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Runic Dictionary

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Oddr Snorrason (OSnorr)

12th century; volume 1; ed. Diana Whaley;

Lausavísa (Lv) - 1

prose works

Oddr (OSnorr) lived in the second half of the twelfth century and belonged to a well-documented family from northern Iceland (Ldn, ÍF 1, 199, 211-12). He became a monk and priest at the Benedictine monastery of Þingeyrar, a great centre of learning and literature, and specifically of devotion to the missionary king Óláfr Tryggvason (r. c. 995-c. 1000). Oddr compiled a life of the king which survives in its Old Norse translation as ÓTOdd; see ‘Sources’ in Introduction to this volume. He is also identified with the monk Oddr inn fróði ‘the Learned’ who is credited with Yngvars saga víðfǫrla in its epilogue. Oddr is not known as a skald, aside from his probable responsibility for the stanza below, which is the Latin counterpart of Stefnir Lv 1; see further Introduction to the stanza and Andersson (2003, 1-4).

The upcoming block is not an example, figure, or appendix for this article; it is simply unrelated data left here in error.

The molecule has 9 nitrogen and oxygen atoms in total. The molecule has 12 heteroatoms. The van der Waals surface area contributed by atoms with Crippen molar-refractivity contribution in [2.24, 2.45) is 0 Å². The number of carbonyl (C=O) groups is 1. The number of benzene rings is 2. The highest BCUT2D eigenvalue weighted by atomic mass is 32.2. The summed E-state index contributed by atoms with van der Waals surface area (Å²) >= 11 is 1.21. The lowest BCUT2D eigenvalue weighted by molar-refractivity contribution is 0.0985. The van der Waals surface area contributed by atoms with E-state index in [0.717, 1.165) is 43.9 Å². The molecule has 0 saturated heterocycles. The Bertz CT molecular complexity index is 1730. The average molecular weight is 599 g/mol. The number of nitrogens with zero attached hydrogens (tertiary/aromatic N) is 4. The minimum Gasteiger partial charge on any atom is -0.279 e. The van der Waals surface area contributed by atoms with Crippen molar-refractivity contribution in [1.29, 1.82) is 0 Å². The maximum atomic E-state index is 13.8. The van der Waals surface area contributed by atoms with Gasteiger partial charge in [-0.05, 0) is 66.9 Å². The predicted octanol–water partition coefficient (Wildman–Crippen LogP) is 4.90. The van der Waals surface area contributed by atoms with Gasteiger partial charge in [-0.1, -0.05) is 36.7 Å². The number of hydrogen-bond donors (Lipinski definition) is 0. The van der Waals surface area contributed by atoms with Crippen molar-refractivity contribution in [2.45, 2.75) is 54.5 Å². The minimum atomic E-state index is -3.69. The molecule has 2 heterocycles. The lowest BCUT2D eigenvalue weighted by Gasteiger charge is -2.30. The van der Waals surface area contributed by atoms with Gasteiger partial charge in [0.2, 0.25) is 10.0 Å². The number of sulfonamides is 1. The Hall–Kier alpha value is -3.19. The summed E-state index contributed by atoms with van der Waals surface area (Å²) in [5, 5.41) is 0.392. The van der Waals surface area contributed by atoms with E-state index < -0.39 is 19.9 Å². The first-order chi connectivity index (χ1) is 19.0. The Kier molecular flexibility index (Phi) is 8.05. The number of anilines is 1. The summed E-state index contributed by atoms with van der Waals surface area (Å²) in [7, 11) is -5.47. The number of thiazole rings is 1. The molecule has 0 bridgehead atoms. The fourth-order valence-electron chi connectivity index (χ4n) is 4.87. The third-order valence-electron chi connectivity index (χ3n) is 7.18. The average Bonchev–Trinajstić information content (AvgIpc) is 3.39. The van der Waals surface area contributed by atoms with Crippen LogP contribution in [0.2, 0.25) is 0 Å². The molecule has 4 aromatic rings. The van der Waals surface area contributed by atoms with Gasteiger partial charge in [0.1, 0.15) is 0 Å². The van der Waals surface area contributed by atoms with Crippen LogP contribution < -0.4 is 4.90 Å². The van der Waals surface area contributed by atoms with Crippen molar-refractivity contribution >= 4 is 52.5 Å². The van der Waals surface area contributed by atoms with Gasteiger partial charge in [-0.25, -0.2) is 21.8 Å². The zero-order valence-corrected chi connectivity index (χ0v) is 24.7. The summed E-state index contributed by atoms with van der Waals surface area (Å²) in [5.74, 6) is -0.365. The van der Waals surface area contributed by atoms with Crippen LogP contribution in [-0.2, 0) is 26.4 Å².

Lausavísa — OSnorr LvI

Diana Whaley 2012, ‘ Oddr Snorrason, Lausavísa’ in Diana Whaley (ed.), Poetry from the Kings’ Sagas 1: From Mythical Times to c. 1035. Skaldic Poetry of the Scandinavian Middle Ages 1. Turnhout: Brepols, p. 891. <> (accessed 20 September 2021)

stanzas:  1 

in texts: ÓTOdd

SkP info: I, 891

old edition introduction edition manuscripts transcriptions concordance references search files


This stanza (OSnorr Lv) is a rare instance of a skaldic stanza in Latin, others being Anon Eccl 1-2VII, while Anon 732b 2III is macaronic. OSnorr Lv appears in mss 310 and Holm 18 of ÓTOdd, which is an Old Norse translation from a Latin original. The Latin verse text is followed by an Old Norse version, Stefnir Lv 1 (q. v. for a joint Introduction to both versions, and for Notes applicable to both). The text here is printed from 310 without normalisation, except for punctuation and capitalisation of proper names. It is included in Skj A but not edited in Skj B or Skald. The metre resembles fornyrðislag but the stanza lacks regular alliteration, and not all the lines scan as fornyrðislag.

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